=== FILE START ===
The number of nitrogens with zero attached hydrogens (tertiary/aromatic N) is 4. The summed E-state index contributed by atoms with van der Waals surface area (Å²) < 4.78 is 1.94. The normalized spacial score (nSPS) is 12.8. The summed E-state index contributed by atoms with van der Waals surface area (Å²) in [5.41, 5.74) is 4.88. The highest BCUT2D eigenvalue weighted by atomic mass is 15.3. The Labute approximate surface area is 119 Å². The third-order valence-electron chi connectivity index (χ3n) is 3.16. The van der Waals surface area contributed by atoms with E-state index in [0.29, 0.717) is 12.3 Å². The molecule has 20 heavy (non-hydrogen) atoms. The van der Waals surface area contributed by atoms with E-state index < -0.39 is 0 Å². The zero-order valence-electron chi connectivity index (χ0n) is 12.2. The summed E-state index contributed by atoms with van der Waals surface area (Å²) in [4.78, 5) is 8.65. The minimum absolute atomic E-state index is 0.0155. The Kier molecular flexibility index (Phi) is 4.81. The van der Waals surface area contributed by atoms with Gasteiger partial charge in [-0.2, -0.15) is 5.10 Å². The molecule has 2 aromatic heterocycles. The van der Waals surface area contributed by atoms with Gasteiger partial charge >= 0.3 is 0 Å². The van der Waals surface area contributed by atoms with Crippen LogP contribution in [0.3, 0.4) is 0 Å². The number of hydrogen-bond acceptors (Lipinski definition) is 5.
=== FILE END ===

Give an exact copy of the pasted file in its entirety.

The number of nitrogens with zero attached hydrogens (tertiary/aromatic N) is 4. The summed E-state index contributed by atoms with van der Waals surface area (Å²) < 4.78 is 1.94. The normalized spacial score (nSPS) is 12.8. The summed E-state index contributed by atoms with van der Waals surface area (Å²) in [5.41, 5.74) is 4.88. The highest BCUT2D eigenvalue weighted by atomic mass is 15.3. The Labute approximate surface area is 119 Å². The third-order valence-electron chi connectivity index (χ3n) is 3.16. The van der Waals surface area contributed by atoms with E-state index in [0.29, 0.717) is 12.3 Å². The molecule has 20 heavy (non-hydrogen) atoms. The van der Waals surface area contributed by atoms with E-state index < -0.39 is 0 Å². The zero-order valence-electron chi connectivity index (χ0n) is 12.2. The summed E-state index contributed by atoms with van der Waals surface area (Å²) in [4.78, 5) is 8.65. The minimum absolute atomic E-state index is 0.0155. The Kier molecular flexibility index (Phi) is 4.81. The van der Waals surface area contributed by atoms with Gasteiger partial charge in [-0.2, -0.15) is 5.10 Å². The molecule has 2 aromatic heterocycles. The van der Waals surface area contributed by atoms with Gasteiger partial charge >= 0.3 is 0 Å². The van der Waals surface area contributed by atoms with Crippen LogP contribution in [0.3, 0.4) is 0 Å². The number of hydrogen-bond acceptors (Lipinski definition) is 5.